Ideally, you eventually will be able to use these techniques for yourself at 

home, both for times of crisis and also for healthy maintenance of your war-torn 

emotions. These are just two of the kinds of therapy we have discovered now 

(since the 90's) that best "work" to initially help traumatized grievers when they 

step into our offices.

            That is why interventions that are based on a strictly cognitive,             

problem-solving approach cannot impact terror-driven behavior. 

The primitive brain and mid-brain cannot process cognitive

            solutions aimed at the higher cortical functions.  But imagery,

            with its calming voice tones, soothing music and symbolic             

representations of safety, can settle down hypervigilant brain             

functioning and allow the higher brain to get back to doing its job.

Psychotherapist Belleruth Naparstek


In focusing on the right brain, your therapist must first teach you what you 

must do to get "centered" (stabilized emotionally). After such calming 

techniques are in place, then-and-only-then should the therapist proceed to tap 

into the left-brain's verbal skills.  If done in an appropriately timed way, then 

your thinking and verbal skills can be very helpful to process the grief on 

through with both left- and right-brains now working together!


For an excellent book to read that further articulates this research and 

stipulates the kinds of appropriate therapy called for to effectively treat the 

right brain first, you may want to read Invisible Heroes: Survivors of 

Trauma and How They Heal by Belleruth Naparstek (New York:  

Random House, 2004). (The quotes I have included in this post from 

other experts in the field are from Naparstek's book.)


Oftentimes in trauma, healing cannot be completed because             

traumatic experience becomes locked in various areas of the 

brain.  We don’t work trauma through by just talking about it.              

Talking is primarily a left hemisphere activity.  In order to complete             

the healing process, a traumatized person must access the limbic             

system and the right hemisphere of the brain, where images, body             

sensations and feelings are stored.  By activating this area of the

brain and accessing the stored images, body sensations and feelings,

a person is able to attach meaning to them and move this traumatic             

material to more adaptive resolution.                                              

Psychotherapist Linda Gould

Saturday, May 16, 2009

Right-Brain Grief Work

Right-Brain Grief Work

(Poetry Prompt)


                                    Lost a loved one, and now you’re feeling droll,

                                    In circumstances beyond your control?

                                    Read the latest grief research; then decide . . .

                                    Landscape River’s beautiful countryside

                                    Could provide the best grief-relief for you!

                                    To glide in the water, bask in the view,

                                    Hear nature sing, smell arboraceous scents,

                                    And taste foggy damp air whets every sense.

                                    Oft-times talking about grief makes one balk;

                                    Reveling in God’s world often beats talk!

                                    So come alongside and ride beside me;

                                    Take a break from your grief; take time to “be.”

                                    The left brain, by death has been traumatized;

                                    The right brain brings rest when it’s sense-i-tized!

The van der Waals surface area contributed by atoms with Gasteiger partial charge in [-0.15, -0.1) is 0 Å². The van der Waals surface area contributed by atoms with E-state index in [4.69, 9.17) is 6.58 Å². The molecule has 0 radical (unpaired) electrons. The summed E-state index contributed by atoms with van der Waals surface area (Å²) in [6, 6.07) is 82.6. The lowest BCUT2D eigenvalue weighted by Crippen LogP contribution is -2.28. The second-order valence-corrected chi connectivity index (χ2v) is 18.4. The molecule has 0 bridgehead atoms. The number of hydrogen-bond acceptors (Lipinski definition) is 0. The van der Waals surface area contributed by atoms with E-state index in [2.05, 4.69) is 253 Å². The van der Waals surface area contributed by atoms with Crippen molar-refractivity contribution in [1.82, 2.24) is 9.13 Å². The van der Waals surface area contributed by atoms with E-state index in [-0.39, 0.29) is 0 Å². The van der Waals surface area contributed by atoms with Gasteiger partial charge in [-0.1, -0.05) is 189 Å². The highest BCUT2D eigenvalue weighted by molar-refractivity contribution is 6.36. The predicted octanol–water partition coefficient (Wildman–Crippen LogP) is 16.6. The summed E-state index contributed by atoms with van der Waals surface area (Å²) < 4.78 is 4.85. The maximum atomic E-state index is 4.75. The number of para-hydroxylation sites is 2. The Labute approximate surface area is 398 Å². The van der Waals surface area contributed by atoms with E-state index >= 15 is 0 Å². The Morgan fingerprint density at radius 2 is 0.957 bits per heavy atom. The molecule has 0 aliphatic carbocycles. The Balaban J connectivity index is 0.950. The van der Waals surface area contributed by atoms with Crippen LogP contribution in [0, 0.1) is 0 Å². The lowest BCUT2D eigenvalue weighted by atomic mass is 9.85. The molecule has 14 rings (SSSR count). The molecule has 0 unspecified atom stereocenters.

Painting:  Landscape River by Thomas Gainsborough, c1770

Prompt words:  damp, decide, droll


written 5/16/09 – Right-Brain Grief Work – Angie Bennett Prince

Saturday, May 9, 2009

But I Want to Climb Your Heavenly Tree of Life!

But I Want to Climb Your 

Heavenly Tree of Life!

 (Poetry Prompt Challenge)

This Tree of Life’s in Heaven –it’s not fair,

For to climb up on its branches, I long—

O to jump on a branch, and hang on there …

While folks down here just jeer and jest their song:


“There is no God in Heaven!” they all shout;

“For if He were, there would be no more crime—

the hungry would eat; babies would not pout;

there would not be sickness nor vile wartime!”


The God of Heaven hung His holy head,

“Do they not know My kingdom’s not yet come?

You must go, appeal to them in My stead,

‘Such laws are true only in My kingdom!’”


“There is another prince at work on earth—

Prince of Darkness they unwittingly serve;

That’s why I provided a second birth:

For on their own, My laws they can’t observe!


 “Of course, they long for justice and peacetime;

I put a longing for them in their heart.

For now, I need you, this Tree not to climb,

But gather the lambs to, My truth impart . . .


“I would not lose any if they’re willing

To accept My Peace offering with My love;

I cry for them daily, My tears spilling,

Longing to bring them to My courts above!


 “Keep your eyes on Me, not on My Life’s Tree;

Your reward e’er awaits your arrival;

Climb into My heart, and then you will see

My urgent need for your heart’s revival.


“For how will they hear unless they are told?

And how will they respond unless they know

My heart will free them from Satan’s stronghold?

Don’t only tell, but My love for them, show!”


Forgive me dear Lord for my selfishness—

I just wanted my pain to end!  Your pain

Though was freely given; You weren’t woundless—

Man of Sorrows . . . suffered pain for my gain!


Here, You missed Your Heavenly Father too,

But You never forgot Your life’s mission:

You never thought Your life too precious to

Undergo—for our sakes—pain or bludgeon.


Give me the strength to climb into Your heart,

See blood and tears from sorrows ... ripped apart.

I must, when I long to climb Your Life’s Tree,

Remember . . . You climbed Calv’ry’s tree for me!


Poetry prompts jump, jeer, jest

Keith Haring's painting, The Tree of Life, 1985

Written 5/9/09 - But I Want to Climb Your Heavenly Tree of Life! - Angie Bennett Prince